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Data from: Postwar wildlife recovery in an African savanna: Evaluating patterns and drivers of species occupancy and richness

Citation

Gaynor, Kaitlyn; Daskin, Joshua; Rich, Lindsey; Brashares, Justin (2020), Data from: Postwar wildlife recovery in an African savanna: Evaluating patterns and drivers of species occupancy and richness, Dryad, Dataset, https://doi.org/10.25349/D9CK5Q

Abstract

As local and global disturbances reshape African savannas, an understanding of how animal communities recover and respond to landscape features can inform conservation and restoration. Here, we explored the spatial ecology of a wildlife community in Gorongosa National Park, Mozambique, where conservation efforts have fostered the recovery of large mammal populations after their near‐extirpation during Mozambique’s civil war. We deployed a grid of 60 camera traps and used a hierarchical, multi‐species occupancy modeling approach to examine patterns of occupancy and its environmental and anthropogenic correlates for different functional groups and species. Our survey provides strong evidence that wildlife in Gorongosa is recovering. Throughout the study area, modeled species richness was comparable to richness in less‐disturbed savanna systems in Tanzania and Botswana, and exceeded estimates of richness from a mixed‐use landscape outside the park and from postwar (1997–2002) aerial surveys. However, the mammal community in Gorongosa differs from prewar conditions and from those of more intact systems, with few large carnivores, low occupancy probabilities for large ungulate species that were dominant prior to the war, and high occupancy for other ungulates that are now ubiquitous. Associations with tree cover varied among species and guilds. Contrary to our expectation, there was no effect of lake proximity on occupancy, given that previously dominant floodplain ungulate species now occupy more wooded areas. Mammals were more likely to occupy areas that burned frequently, as post‐fire vegetation regrowth provides high‐quality forage, highlighting the importance of Gorongosa’s fire regime. Occupancy was lower in areas with more illegal hunting, and higher closer to roads, potentially because roads were established in areas of high wildlife density and facilitate animal movement. Continued multi‐species monitoring in Gorongosa can shed light on the different recovery trajectories of ungulate species and the consequences of ongoing large carnivore restoration, guiding conservation interventions.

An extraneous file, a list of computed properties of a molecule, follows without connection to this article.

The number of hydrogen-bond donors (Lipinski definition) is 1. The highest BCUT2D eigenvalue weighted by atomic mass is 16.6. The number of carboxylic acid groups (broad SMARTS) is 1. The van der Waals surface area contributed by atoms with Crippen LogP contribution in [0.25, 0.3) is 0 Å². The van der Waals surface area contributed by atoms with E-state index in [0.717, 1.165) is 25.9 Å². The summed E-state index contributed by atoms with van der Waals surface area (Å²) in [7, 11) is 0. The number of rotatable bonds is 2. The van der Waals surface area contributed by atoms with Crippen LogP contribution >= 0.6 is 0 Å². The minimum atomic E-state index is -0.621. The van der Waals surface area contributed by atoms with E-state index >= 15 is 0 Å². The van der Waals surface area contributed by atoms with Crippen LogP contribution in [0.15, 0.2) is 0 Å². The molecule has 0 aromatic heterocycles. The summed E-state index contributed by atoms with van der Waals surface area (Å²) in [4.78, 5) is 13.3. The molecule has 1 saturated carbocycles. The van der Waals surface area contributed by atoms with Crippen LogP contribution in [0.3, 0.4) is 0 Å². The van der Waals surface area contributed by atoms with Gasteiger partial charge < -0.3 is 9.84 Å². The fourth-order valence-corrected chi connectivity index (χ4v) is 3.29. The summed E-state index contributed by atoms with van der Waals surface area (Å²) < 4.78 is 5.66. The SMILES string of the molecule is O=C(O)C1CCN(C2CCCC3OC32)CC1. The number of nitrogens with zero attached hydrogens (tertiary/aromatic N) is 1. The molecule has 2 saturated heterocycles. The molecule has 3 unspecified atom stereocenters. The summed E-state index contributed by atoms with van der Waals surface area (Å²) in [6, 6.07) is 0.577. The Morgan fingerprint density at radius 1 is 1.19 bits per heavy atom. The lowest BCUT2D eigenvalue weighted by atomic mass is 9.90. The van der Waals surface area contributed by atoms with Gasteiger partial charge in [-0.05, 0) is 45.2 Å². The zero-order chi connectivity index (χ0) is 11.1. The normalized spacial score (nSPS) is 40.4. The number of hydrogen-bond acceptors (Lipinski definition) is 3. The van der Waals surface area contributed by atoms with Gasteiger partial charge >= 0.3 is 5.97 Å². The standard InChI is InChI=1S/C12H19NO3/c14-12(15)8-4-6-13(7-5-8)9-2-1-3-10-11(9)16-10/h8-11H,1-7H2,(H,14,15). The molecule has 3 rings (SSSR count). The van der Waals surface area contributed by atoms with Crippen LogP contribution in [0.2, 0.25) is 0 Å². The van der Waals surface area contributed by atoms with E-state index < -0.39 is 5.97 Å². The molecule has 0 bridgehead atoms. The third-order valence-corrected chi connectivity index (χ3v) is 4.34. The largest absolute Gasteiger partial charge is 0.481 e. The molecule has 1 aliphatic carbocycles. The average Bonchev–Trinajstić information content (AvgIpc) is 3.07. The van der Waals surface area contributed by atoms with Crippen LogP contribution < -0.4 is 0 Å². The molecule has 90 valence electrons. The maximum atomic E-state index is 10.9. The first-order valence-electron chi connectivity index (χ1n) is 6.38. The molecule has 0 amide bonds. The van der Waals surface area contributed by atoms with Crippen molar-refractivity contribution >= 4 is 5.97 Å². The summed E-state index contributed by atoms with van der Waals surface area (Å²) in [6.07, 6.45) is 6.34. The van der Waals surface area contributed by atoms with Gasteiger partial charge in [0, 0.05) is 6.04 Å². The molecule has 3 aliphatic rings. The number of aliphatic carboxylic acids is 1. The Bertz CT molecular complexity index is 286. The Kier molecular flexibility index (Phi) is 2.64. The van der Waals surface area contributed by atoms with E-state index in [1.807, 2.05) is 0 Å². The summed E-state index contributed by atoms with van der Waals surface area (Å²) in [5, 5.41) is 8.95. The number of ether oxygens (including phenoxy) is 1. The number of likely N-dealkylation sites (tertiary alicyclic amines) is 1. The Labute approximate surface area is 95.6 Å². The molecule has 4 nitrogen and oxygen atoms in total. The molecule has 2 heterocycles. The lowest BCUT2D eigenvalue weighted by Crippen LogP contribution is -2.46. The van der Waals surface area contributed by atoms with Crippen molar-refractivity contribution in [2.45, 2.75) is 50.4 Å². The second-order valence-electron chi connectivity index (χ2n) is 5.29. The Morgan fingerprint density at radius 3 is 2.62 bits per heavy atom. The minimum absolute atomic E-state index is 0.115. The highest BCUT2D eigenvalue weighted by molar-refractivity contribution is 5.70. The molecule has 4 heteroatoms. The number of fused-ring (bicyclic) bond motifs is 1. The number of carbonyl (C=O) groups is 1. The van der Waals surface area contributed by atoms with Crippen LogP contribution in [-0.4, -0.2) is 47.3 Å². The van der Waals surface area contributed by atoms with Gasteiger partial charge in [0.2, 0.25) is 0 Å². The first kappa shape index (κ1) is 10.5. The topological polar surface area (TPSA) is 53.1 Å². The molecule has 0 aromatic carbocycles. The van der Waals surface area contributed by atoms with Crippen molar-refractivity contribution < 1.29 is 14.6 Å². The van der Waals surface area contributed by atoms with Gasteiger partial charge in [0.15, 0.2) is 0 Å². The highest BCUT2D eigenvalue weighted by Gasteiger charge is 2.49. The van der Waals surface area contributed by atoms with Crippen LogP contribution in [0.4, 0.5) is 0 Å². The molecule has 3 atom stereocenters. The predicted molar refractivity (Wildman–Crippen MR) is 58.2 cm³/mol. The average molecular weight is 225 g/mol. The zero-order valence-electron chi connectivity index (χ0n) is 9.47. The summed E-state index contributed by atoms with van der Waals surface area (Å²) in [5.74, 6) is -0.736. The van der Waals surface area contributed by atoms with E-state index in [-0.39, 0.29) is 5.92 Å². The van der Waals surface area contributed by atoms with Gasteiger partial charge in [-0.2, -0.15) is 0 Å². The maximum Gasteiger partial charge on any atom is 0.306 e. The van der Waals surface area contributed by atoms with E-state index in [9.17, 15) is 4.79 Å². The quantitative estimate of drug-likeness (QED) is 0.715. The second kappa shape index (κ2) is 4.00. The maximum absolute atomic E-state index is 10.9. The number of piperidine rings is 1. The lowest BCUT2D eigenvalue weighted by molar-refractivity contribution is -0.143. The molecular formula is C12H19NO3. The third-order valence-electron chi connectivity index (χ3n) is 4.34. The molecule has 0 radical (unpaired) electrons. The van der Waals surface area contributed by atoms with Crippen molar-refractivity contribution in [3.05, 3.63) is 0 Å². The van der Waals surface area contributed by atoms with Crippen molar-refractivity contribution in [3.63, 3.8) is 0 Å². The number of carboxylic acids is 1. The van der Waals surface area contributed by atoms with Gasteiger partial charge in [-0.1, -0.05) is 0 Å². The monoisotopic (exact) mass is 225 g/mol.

Usage Notes

R script, JAGS model, and data used to estimate occupancy of mammals using camera trap records from Gorongosa National Park, Mozambique

Funding

Rufford Foundation

Explorers Club Mamont Scholars Program

Animal Behavior Society

IdeaWild

UC Center for African Studies Rocca Fellowship

UC Institute for International Studies

University of California Berkeley Center for African Studies Rocca Fellowship

University of California Berkeley Center for African Studies Rocca Fellowship

University of California Berkeley Center for African Studies Rocca Fellowship

University of California Berkeley Institute for International Studies

University of California Berkeley Institute for International Studies

National Science Foundation

Yale Donnelley Postdoctoral Fellowship